This brief builds on previous research by describing the behavioral health problems reported by 2,020 parents—including some fathers—at the outset of a shelter stay with their children and the association of these problems with parents’ prior experiences. For the purposes of this brief, behavioral health includes psychological distress, alcohol dependence, drug abuse, and symptoms of post-traumatic stress disorder (PTSD).The brief then looks at changes in the parents’ behavioral health problems over the next 37 months and how those changes were related to housing stability following the episode of homelessness. (...

    The Homeless Families Research Briefs project, conducted by Abt Associates, is producing a series of research briefs on issues related to the well-being and economic self-sufficiency of families and children experiencing homelessness. Using data collected from the Department of Housing and Urban Development’s (HUD) Family Options Study, these briefs build on the data and analysis already being conducted for HUD to answer additional questions of interest to HHS.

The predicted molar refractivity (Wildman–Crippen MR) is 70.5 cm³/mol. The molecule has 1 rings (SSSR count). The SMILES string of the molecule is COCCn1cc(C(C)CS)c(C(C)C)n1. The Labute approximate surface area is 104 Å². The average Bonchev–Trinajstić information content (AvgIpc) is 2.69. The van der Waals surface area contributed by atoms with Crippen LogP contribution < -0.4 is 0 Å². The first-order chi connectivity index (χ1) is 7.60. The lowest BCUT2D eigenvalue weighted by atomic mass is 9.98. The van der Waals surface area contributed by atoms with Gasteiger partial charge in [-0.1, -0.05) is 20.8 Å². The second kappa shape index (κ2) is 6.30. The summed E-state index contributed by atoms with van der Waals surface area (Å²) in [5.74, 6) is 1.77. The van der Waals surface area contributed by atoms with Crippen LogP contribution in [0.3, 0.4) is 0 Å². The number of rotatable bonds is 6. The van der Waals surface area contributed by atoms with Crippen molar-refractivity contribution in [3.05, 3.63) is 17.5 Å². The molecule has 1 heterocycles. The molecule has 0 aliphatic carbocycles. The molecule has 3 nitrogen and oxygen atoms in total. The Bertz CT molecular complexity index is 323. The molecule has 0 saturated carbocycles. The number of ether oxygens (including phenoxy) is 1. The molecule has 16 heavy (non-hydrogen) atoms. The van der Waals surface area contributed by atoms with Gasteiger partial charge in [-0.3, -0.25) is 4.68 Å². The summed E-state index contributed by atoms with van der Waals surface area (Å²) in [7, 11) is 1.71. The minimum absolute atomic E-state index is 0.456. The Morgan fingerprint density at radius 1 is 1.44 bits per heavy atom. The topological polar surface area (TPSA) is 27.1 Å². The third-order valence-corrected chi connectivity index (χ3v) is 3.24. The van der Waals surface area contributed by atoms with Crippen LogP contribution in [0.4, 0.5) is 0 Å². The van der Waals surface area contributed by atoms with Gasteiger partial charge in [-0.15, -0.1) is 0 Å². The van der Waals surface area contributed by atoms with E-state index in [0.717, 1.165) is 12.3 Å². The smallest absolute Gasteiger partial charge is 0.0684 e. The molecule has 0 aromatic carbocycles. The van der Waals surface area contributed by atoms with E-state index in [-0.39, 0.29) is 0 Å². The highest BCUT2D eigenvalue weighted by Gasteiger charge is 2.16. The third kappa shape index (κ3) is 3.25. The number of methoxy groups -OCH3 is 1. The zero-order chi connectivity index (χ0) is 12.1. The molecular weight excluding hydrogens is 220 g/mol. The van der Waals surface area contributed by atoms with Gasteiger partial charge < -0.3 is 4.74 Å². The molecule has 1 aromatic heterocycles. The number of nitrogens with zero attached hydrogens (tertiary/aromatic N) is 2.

This brief builds on previous research by describing the behavioral health problems reported by 2,020 parents—including some fathers—at the outset of a shelter stay with their children and the association of these problems with parents’ prior experiences. For the purposes of this brief, behavioral health includes psychological distress, alcohol dependence, drug abuse, and symptoms of post-traumatic stress disorder (PTSD).The brief then looks at changes in the parents’ behavioral health problems over the next 37 months and how those changes were related to housing stability following the episode of homelessness. (Edited author introduction)